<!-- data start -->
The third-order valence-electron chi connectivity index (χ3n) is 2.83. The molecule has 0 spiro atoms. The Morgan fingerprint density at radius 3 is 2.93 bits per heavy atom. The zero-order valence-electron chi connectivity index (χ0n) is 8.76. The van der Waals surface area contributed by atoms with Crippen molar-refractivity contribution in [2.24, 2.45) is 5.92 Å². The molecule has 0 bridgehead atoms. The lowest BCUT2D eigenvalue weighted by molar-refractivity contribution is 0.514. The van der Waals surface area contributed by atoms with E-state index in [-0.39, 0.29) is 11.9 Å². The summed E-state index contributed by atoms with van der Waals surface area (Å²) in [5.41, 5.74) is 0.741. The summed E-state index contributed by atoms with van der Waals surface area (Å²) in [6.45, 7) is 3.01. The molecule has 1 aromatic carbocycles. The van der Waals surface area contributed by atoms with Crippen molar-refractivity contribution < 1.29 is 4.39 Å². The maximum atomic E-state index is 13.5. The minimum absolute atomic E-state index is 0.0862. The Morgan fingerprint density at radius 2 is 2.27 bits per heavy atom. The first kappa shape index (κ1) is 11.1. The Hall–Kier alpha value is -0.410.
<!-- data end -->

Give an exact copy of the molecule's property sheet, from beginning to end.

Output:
The third-order valence-electron chi connectivity index (χ3n) is 2.83. The molecule has 0 spiro atoms. The Morgan fingerprint density at radius 3 is 2.93 bits per heavy atom. The zero-order valence-electron chi connectivity index (χ0n) is 8.76. The van der Waals surface area contributed by atoms with Crippen molar-refractivity contribution in [2.24, 2.45) is 5.92 Å². The molecule has 0 bridgehead atoms. The lowest BCUT2D eigenvalue weighted by molar-refractivity contribution is 0.514. The van der Waals surface area contributed by atoms with E-state index in [-0.39, 0.29) is 11.9 Å². The summed E-state index contributed by atoms with van der Waals surface area (Å²) in [5.41, 5.74) is 0.741. The summed E-state index contributed by atoms with van der Waals surface area (Å²) in [6.45, 7) is 3.01. The molecule has 1 aromatic carbocycles. The van der Waals surface area contributed by atoms with Crippen molar-refractivity contribution < 1.29 is 4.39 Å². The maximum atomic E-state index is 13.5. The minimum absolute atomic E-state index is 0.0862. The Morgan fingerprint density at radius 2 is 2.27 bits per heavy atom. The first kappa shape index (κ1) is 11.1. The Hall–Kier alpha value is -0.410.